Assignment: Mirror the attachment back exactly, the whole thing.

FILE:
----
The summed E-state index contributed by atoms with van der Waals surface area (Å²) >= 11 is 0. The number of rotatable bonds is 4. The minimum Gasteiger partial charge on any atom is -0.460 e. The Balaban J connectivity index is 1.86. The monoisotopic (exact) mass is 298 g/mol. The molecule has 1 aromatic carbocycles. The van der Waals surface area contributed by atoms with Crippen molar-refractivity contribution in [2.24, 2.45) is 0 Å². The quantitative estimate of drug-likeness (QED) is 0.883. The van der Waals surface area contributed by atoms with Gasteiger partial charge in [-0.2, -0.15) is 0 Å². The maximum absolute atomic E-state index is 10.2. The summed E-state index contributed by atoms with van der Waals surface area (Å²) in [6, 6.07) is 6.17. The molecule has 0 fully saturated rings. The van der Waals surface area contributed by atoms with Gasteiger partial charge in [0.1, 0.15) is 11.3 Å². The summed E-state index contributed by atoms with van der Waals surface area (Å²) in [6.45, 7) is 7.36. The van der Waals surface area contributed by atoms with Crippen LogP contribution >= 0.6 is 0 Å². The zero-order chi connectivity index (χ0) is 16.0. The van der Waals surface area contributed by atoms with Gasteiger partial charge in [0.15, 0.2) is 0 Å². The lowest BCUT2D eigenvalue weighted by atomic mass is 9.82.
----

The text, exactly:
The summed E-state index contributed by atoms with van der Waals surface area (Å²) >= 11 is 0. The number of rotatable bonds is 4. The minimum Gasteiger partial charge on any atom is -0.460 e. The Balaban J connectivity index is 1.86. The monoisotopic (exact) mass is 298 g/mol. The molecule has 1 aromatic carbocycles. The van der Waals surface area contributed by atoms with Crippen molar-refractivity contribution in [2.24, 2.45) is 0 Å². The quantitative estimate of drug-likeness (QED) is 0.883. The van der Waals surface area contributed by atoms with Gasteiger partial charge in [-0.2, -0.15) is 0 Å². The maximum absolute atomic E-state index is 10.2. The summed E-state index contributed by atoms with van der Waals surface area (Å²) in [6, 6.07) is 6.17. The molecule has 0 fully saturated rings. The van der Waals surface area contributed by atoms with Gasteiger partial charge in [0.1, 0.15) is 11.3 Å². The summed E-state index contributed by atoms with van der Waals surface area (Å²) in [6.45, 7) is 7.36. The van der Waals surface area contributed by atoms with Crippen LogP contribution >= 0.6 is 0 Å². The zero-order chi connectivity index (χ0) is 16.0. The van der Waals surface area contributed by atoms with Gasteiger partial charge in [0.15, 0.2) is 0 Å². The lowest BCUT2D eigenvalue weighted by atomic mass is 9.82.